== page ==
A full monochrome theme

A proper greyscale theme made its way to Android 14’s Material homescreen customizations and, by extension, to Nothing OS 2.5. Now, when I want to take the monochrome approach to the max, I can go to the home screen options and pick the first greyscale option under Basic colors.

This turns the entire interface into proper greyscale, without any hints of blue’ish, green’ish, yellow’ish, or any other color shades. The notification drop-down follows suit, and so does every app that has adopted Material You colors like the Google Calculator, Calendar, Photos, Contacts, Keep, and more.

Granted, this isn’t an aesthetic I want every day, but when I do, I’d rather have something uniform, and this new theme color fits Nothing OS 2.5 and the Nothing icon pack to perfection.

The wallpaper glass filter

Speaking of the Nothing aesthetic, the new wallpaper glass filter is quite cool. It lets me emulate the look of some of Nothing’s default wallpapers with my own images. Just pick a wallpaper (my favorite app and the one I got all these wallpapers from is Backdrops) and tap the sparkling button on the bottom and ta-da! Glass effect. It can turn some regular wallpapers intro intriguing designs, like peering through glass at a beautiful scene.

Regional settings, screenshot editor, and more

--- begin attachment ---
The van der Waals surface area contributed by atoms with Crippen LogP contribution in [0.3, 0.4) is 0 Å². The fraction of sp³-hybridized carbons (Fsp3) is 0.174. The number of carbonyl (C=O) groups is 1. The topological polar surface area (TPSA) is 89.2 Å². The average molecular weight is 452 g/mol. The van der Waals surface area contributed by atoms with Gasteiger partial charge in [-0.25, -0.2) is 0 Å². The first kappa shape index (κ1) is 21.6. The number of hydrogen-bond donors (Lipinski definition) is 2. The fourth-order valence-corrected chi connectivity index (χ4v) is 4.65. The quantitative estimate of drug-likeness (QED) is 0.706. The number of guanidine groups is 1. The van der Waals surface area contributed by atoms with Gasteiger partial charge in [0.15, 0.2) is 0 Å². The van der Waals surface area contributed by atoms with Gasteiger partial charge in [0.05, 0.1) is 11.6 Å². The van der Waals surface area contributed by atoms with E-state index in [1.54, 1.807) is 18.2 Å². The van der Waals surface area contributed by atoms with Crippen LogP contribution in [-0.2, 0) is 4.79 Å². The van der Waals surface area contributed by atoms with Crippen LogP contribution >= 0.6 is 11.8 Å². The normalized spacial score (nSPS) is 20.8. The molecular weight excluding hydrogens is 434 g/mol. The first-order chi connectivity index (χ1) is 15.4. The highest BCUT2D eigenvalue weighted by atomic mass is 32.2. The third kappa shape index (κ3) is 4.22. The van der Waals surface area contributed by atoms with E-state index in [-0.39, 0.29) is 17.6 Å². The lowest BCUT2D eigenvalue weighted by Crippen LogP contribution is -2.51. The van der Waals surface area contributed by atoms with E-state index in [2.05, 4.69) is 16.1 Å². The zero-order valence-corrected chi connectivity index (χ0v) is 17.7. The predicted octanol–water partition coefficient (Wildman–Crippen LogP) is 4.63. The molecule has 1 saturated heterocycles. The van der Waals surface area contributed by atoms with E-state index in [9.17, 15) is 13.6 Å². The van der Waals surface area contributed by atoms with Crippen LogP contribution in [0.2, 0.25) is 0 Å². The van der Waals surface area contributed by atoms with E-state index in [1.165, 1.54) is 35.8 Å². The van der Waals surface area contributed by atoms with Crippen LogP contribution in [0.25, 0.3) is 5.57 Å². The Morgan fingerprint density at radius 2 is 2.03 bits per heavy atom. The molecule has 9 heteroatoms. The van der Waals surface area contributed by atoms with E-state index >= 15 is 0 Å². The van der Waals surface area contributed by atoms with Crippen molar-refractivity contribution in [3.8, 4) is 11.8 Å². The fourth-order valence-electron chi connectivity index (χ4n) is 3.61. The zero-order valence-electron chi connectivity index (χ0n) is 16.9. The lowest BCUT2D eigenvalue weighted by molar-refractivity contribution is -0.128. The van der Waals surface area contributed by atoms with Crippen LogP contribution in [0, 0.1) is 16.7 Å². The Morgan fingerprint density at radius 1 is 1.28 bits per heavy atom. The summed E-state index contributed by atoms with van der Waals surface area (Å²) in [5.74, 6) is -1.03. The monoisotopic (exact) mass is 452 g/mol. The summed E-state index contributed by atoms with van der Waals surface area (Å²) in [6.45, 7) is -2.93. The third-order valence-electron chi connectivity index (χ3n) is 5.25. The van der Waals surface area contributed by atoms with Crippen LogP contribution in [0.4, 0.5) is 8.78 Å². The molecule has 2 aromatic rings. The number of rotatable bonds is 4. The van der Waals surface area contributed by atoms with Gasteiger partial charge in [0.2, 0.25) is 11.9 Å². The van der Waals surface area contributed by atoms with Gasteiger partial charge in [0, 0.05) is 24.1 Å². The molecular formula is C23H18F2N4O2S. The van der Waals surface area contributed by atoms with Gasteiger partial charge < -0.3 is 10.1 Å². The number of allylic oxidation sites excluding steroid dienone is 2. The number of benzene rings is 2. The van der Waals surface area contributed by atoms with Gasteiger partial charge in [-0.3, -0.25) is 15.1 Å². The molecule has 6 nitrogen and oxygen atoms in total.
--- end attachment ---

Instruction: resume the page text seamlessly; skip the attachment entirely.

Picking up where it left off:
Nothing made an interesting addition in OS 2.5: A regional settings menu lets you pick the default temperature and first day of the week. As someone who sets their phone to US English, but uses metric units and considers Monday the first day of the week, this saves me from digging into random app settings to change the defaults. It’s not compatible with all third-party apps, though.

It’s also easier to spot Nothing’s own themed widgets among all the other widgets available to add. A new Photos widget is available too. And lock screen widget options have been expanded with a QR code scanner and Do Not Disturb — two features I personally use a lot and immediately assigned to my own lock screen.

Volume controls for ringing and notifications are separate now too. Plus, there’s a new gesture that captures screenshots when you swipe down with three fingers, while the screenshot editor itself has seen improvements. Among them is a pixelated effect that lets me draw on top of any personal info before sharing the screenshot.

Other minor additions include a new back gesture arrow design, solid-color wallpapers, and a new Glyph animation for NFC.

Nothing OS is slowly becoming a sleek and powerful Android skin, with all of the simplicity of stock Android and some neat extras that elevate the experience. I’m starting to appreciate its quirky design language and affinity for dot-matrix fonts and icons; they look much better in person than in screenshots and photos. Plus, they tie well together with the Phone 2’s hardware design.

I’d still love to see more customization and features to make the most of the Glyphs, but after putting software on the backseat for a year with the Phone 1, Nothing is finally giving software the focus it deserves. Nothing OS 2 was a good step forward; 2.5 is even better.